My thoughts at this point center around my confidence in the City of Hope and my transplant team. I am stunned about how they have already changed my life.
In a process like this, you are reminded every day of how lucky you are to be part of it – by the disciplines you develop, the benefits you receive, and the promise of the treatment. I will never regret, irrespective of the eventual outcome, being a small part of this incredible journey.
So, I’m pretty happy at the moment, for a number of reasons:
- I’m not going to die in my sleep from a low blood sugar anymore. I can’t tell you the relief associated with this, and how I now count this blessing every single day of my life.
- I no longer have to carry orange juice with me everywhere I go to treat low blood sugars that might happen during the day, or on the tennis court.
- My friends no longer have to worry about me or deal with the drama associated with my low blood sugars.
- The costs of the many procedures and drugs were all covered by the clinical trial, as are the anti-rejection drugs for the first year post transplant. I wouldn’t have been able to have this done otherwise.
- I want to get to insulin independence, but I accept that this may not happen quickly, or I may need one or two more transplants to get there. I am in it for the long run.
And probably the most important parts:
City of Hope. The doctors, nurses, and staff at the City of Hope have all been extraordinary. I feel extremely lucky to be part of their study and to be under their care. It’s truly a remarkable facility, and they are all incredibly qualified, dedicated, and sensitive people. They are the type of people you always hope to have working on your body when you have a serious health situation. I joke with them about being their “lab rat”, but they never make me feel like anything but the most important person in their trial.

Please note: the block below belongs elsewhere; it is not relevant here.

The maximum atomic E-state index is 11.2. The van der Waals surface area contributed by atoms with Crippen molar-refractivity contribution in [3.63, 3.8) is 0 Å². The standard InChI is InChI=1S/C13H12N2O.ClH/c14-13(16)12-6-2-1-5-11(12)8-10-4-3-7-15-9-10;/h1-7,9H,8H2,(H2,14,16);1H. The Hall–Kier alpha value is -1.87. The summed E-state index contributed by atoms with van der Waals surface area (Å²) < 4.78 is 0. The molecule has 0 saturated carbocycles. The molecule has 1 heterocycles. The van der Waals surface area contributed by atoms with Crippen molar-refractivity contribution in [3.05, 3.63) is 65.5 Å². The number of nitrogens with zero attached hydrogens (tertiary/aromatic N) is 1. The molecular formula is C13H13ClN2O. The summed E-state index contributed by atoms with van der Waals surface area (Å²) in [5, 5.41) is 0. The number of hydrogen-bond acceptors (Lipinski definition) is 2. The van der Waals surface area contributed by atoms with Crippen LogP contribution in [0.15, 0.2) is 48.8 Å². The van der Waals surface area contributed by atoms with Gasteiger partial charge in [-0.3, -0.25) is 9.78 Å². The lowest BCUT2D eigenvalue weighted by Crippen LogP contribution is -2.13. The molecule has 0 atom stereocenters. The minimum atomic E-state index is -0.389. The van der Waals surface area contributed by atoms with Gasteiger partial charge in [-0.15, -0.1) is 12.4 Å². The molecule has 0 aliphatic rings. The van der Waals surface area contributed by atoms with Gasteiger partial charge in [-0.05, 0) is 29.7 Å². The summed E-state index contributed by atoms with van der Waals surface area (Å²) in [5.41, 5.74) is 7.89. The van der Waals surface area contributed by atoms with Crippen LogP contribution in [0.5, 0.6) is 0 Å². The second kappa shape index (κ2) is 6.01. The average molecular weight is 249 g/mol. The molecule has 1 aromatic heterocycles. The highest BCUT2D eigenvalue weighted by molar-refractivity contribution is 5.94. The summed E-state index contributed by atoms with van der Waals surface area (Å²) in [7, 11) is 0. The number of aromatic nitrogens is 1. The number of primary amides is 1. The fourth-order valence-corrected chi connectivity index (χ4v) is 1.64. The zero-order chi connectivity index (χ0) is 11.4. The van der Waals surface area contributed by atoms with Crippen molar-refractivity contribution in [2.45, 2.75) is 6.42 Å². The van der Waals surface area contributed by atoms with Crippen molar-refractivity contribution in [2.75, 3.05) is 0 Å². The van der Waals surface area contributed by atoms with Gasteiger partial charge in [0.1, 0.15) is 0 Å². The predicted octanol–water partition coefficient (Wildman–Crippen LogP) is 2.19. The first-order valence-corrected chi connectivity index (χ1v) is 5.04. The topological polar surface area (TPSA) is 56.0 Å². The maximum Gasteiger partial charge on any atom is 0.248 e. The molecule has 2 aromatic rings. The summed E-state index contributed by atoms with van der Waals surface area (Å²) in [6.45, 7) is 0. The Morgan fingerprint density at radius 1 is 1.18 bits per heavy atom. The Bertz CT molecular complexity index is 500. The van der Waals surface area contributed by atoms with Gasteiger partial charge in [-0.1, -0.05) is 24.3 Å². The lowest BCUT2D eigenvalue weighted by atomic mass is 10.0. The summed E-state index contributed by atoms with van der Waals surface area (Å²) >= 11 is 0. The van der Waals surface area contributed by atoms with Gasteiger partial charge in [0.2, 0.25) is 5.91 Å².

- My Donor. I am grateful to my donor beyond my ability to express, whomever he was. I understand it was a 29 year old male, but know nothing else about him. His donation of his pancreas changed my life forever, and I urge everyone to consider organ donation. A part of this man will continue to live as long as I live, and there are undoubtedly other people equally grateful to him. If you have not already arranged to be an organ donor, do it now – you can bring a better life to others as a result of yours.
- Future Diabetics – Young and Old. I am also extremely grateful to be part of a program that will potentially have great benefit in the future to people with diabetes. I truly feel I am part of something much bigger than myself, and I believe that one day Type 1 diabetes will become a thing we look back on as a past, horrible affliction, much like Polio. To be part of the process of getting to that point is a blessing far beyond any expectations or hope I ever had. I’ll feel good about doing this for the rest of my life, no matter what the ultimate result.